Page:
Letter to Clients: 4th Quarter 2014

Dear Clients and Friends:

 

“Everything changes and nothing stands still” – Heraclitus 535 BC – 475 BC

 

There has been a lot of change at DV Financial over the past quarter. To begin with we have moved to a new office at 2763 86th Street in Urbandale, right behind the Panera Bread. If you are available, please join us for a come-and-go open house on Veteran’s Day, Tuesday November 11th from 4:00 pm to 7:00 pm. We will have refreshments, door prizes and more. Bring a guest as we would love to show you our new, improved, facility. RSVP requested, but not required, at http://goo.gl/3wL9ro or http://www.eventbrite.com/e/dv-financial-open-house-tickets-13746103967.

Another big change for us has been the introduction of some new software we hope will allow us to bring client service to a new level. One feature of our new system is the ability to print forms with all your information prefilled, which should save you time when we have paperwork to complete. Please understand if we ask to spend a minute or two making certain the information we have on file is up-to-date. A little time invested now can save lots of time in the future.

 

How healthy is the economy?

There are many tests that can be run during an annual physical, but the simple measures like blood pressure or cholesterol count give a good indication of general health. Similarly, there are basic ways to assess the financial health of a firm. Tracking the price of a stock in relation to its industry peers and in relation to the broader market is like taking the company’s financial pulse. A country’s currency can also be evaluated in basic ways. Weakness can suggest anything from economic problems to political unrest. Conversely, a strong currency suggests economic might, or at a minimum, an economy that is outpacing its peers.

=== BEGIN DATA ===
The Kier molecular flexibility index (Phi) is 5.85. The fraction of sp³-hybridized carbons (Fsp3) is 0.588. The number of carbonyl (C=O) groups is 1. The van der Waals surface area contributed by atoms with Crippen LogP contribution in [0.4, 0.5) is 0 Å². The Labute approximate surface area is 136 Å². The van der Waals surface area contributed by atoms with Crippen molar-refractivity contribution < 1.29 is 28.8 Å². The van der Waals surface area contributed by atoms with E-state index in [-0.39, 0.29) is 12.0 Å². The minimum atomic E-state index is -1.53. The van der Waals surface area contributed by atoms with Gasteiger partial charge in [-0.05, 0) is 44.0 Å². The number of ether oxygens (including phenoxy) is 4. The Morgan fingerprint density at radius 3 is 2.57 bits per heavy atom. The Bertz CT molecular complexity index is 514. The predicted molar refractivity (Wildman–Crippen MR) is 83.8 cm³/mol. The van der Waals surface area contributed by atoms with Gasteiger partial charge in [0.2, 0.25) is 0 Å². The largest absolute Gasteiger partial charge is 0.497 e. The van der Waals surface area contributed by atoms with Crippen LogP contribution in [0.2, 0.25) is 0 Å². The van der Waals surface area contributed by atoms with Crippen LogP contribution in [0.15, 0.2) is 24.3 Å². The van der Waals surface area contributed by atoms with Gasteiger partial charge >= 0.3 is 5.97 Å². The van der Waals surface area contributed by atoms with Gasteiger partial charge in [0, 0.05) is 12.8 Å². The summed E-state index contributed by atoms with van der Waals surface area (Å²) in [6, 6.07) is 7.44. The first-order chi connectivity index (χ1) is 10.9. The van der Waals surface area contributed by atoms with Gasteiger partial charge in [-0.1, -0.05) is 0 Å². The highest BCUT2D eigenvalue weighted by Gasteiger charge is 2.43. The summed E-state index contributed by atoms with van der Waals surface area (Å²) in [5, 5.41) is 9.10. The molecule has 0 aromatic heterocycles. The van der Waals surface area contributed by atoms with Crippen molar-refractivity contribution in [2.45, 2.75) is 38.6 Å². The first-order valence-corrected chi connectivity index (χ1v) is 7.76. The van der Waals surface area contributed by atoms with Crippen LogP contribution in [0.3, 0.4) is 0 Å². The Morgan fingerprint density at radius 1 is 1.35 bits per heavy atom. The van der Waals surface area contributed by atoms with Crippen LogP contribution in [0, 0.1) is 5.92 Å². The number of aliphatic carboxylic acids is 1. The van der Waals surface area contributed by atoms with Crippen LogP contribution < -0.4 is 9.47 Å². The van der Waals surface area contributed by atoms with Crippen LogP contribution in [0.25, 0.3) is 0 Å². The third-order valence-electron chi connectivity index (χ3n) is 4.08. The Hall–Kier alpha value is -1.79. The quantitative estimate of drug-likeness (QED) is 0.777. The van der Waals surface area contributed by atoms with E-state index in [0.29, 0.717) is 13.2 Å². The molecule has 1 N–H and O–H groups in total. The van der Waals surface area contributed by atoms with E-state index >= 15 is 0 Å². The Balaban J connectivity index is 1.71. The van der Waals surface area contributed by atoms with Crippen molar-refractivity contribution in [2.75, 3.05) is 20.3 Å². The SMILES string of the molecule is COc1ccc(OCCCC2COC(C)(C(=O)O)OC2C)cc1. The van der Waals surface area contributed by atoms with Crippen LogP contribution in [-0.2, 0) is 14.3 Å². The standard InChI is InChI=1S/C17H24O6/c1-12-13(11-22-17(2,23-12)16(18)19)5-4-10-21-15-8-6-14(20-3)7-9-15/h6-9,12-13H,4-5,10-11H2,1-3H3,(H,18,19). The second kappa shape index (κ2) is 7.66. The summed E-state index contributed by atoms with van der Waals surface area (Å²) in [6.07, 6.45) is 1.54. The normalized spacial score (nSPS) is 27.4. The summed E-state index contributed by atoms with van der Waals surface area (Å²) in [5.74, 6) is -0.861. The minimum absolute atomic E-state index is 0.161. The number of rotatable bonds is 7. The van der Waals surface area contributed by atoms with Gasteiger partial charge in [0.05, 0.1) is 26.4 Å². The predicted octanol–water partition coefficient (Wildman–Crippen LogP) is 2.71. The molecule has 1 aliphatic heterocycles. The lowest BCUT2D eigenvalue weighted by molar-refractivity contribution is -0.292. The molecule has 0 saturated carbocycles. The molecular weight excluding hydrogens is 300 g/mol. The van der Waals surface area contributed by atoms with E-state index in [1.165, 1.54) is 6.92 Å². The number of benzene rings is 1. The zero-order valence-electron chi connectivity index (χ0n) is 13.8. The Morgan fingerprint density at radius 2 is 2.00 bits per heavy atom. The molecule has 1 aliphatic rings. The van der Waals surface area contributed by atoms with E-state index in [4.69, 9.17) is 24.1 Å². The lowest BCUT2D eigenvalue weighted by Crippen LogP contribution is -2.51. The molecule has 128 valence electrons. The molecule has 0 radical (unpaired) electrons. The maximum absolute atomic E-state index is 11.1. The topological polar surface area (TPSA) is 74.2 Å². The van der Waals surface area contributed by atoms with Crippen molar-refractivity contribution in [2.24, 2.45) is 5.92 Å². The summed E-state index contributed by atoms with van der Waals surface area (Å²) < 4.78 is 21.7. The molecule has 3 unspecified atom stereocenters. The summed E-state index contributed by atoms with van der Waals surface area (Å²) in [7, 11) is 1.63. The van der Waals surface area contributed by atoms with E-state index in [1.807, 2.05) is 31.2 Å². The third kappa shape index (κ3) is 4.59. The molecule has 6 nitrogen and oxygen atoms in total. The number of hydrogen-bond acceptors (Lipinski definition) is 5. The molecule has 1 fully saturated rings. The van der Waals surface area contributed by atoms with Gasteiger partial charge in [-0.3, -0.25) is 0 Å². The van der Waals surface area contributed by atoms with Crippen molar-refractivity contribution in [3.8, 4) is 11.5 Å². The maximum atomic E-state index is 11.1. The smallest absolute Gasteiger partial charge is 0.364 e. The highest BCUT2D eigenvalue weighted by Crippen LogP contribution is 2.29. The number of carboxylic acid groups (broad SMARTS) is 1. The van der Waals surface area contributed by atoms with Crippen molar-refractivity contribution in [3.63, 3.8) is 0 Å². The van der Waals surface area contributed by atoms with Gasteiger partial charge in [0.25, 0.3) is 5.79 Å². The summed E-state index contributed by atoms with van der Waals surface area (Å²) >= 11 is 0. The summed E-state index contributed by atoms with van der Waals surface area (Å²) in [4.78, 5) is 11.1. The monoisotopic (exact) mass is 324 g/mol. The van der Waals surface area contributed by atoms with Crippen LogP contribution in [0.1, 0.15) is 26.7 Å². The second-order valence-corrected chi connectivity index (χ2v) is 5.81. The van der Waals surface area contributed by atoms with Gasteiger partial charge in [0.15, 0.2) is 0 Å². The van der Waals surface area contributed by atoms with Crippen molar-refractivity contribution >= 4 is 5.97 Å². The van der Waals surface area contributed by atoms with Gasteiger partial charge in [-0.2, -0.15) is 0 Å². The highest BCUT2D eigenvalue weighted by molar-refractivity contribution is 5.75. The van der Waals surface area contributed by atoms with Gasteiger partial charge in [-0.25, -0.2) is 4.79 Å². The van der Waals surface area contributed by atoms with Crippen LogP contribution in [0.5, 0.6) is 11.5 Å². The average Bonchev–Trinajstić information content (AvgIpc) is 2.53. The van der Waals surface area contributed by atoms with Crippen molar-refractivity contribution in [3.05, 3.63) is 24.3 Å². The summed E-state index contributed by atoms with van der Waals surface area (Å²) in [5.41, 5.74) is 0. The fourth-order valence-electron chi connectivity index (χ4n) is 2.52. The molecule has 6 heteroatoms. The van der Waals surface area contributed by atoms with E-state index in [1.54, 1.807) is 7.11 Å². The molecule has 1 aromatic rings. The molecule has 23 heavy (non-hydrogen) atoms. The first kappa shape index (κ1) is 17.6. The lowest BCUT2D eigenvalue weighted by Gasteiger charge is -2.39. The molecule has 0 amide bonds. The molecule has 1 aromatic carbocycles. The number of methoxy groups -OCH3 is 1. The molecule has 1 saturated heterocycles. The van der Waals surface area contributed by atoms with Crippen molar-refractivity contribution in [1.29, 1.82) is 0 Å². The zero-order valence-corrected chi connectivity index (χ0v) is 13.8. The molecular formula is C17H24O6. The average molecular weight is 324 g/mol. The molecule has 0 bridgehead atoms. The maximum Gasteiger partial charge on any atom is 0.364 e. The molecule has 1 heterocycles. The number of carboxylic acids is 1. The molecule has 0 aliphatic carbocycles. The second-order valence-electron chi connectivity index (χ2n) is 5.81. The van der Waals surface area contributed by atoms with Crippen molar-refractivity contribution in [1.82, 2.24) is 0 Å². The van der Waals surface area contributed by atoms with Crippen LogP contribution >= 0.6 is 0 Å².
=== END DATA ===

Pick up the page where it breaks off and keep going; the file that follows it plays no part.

Recently, the dollar has surged in relation to its peers. The Dollar Index, which is a weighted average of the currencies of the nation’s major trading partners, has risen to its highest level in over four years. There are two major reasons we’re seeing a resurgence of the U.S. dollar and it may bode well for stocks and the economy.

MTD %

YTD %

3-year* %

Dow Jones Industrial Average

-0.32

2.81

16.02

NASDAQ Composite

-1.90

7.59

22.99

S&P 500 Index

-1.55

6.70

20.35

Russell 2000 Index

-6.19

-5.32

19.59

MSCI World ex-USA**

-4.34

-2.85

9.97

MSCI Emerging Markets**

-7.59

0.26

4.52

Source: Wall Street Journal, MSCI.com *Annualized **USD

First of all, the U.S. economy is expanding at a faster rate than many developed nations. Growth attracts foreign cash as investing opportunities multiply. In addition, for investors looking to park cash in safe, interest-bearing investments, our favorable rate advantage is also a magnet for capital. Yes, short-term rates are near zero, but U.S. in bond yields have the advantage as the difference between longer-term Treasury bond yields and yields in a number of developed nations widen. Meanwhile, there has been no shortage of talk from the Fed that an eventual hike in interest rates seems destined to occur next year.